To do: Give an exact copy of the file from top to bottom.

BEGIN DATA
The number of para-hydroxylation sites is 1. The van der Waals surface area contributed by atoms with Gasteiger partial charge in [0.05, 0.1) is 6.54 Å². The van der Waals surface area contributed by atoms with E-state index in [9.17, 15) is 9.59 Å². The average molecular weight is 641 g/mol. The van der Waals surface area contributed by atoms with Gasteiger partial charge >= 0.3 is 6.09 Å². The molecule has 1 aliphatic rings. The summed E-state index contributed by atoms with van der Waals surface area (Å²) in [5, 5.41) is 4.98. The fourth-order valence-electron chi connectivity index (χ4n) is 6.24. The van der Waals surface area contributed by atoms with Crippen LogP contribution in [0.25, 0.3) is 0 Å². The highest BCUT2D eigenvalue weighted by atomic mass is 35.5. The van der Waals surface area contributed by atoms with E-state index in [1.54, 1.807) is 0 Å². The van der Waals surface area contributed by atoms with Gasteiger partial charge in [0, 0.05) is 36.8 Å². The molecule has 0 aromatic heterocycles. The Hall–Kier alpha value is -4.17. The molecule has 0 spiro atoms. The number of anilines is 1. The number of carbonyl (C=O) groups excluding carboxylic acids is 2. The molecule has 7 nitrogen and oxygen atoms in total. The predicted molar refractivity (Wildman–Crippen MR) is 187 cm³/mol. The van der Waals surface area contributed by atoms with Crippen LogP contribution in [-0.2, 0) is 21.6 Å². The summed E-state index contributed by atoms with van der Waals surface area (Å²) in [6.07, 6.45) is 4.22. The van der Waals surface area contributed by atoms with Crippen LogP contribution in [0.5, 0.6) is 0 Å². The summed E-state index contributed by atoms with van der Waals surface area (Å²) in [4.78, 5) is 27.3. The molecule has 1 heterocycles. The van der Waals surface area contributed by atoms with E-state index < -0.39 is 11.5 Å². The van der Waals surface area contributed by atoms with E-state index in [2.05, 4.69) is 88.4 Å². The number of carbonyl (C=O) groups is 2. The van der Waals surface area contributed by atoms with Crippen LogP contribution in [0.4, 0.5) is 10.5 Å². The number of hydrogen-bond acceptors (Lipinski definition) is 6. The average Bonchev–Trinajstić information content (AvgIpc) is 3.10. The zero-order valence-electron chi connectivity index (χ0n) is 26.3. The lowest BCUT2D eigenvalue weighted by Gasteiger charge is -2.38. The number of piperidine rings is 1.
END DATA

The number of para-hydroxylation sites is 1. The van der Waals surface area contributed by atoms with Gasteiger partial charge in [0.05, 0.1) is 6.54 Å². The van der Waals surface area contributed by atoms with E-state index in [9.17, 15) is 9.59 Å². The average molecular weight is 641 g/mol. The van der Waals surface area contributed by atoms with Gasteiger partial charge >= 0.3 is 6.09 Å². The molecule has 1 aliphatic rings. The summed E-state index contributed by atoms with van der Waals surface area (Å²) in [5, 5.41) is 4.98. The fourth-order valence-electron chi connectivity index (χ4n) is 6.24. The van der Waals surface area contributed by atoms with Crippen LogP contribution in [0.25, 0.3) is 0 Å². The highest BCUT2D eigenvalue weighted by atomic mass is 35.5. The van der Waals surface area contributed by atoms with E-state index in [1.54, 1.807) is 0 Å². The van der Waals surface area contributed by atoms with Gasteiger partial charge in [0, 0.05) is 36.8 Å². The molecule has 0 aromatic heterocycles. The Hall–Kier alpha value is -4.17. The molecule has 0 spiro atoms. The number of anilines is 1. The number of carbonyl (C=O) groups excluding carboxylic acids is 2. The molecule has 7 nitrogen and oxygen atoms in total. The predicted molar refractivity (Wildman–Crippen MR) is 187 cm³/mol. The van der Waals surface area contributed by atoms with Crippen LogP contribution in [-0.2, 0) is 21.6 Å². The summed E-state index contributed by atoms with van der Waals surface area (Å²) in [6.07, 6.45) is 4.22. The van der Waals surface area contributed by atoms with Crippen LogP contribution in [0.5, 0.6) is 0 Å². The summed E-state index contributed by atoms with van der Waals surface area (Å²) in [4.78, 5) is 27.3. The molecule has 1 heterocycles. The van der Waals surface area contributed by atoms with E-state index < -0.39 is 11.5 Å². The van der Waals surface area contributed by atoms with E-state index in [2.05, 4.69) is 88.4 Å². The number of carbonyl (C=O) groups is 2. The van der Waals surface area contributed by atoms with Crippen LogP contribution in [0.4, 0.5) is 10.5 Å². The number of hydrogen-bond acceptors (Lipinski definition) is 6. The average Bonchev–Trinajstić information content (AvgIpc) is 3.10. The zero-order valence-electron chi connectivity index (χ0n) is 26.3. The lowest BCUT2D eigenvalue weighted by Gasteiger charge is -2.38. The number of piperidine rings is 1.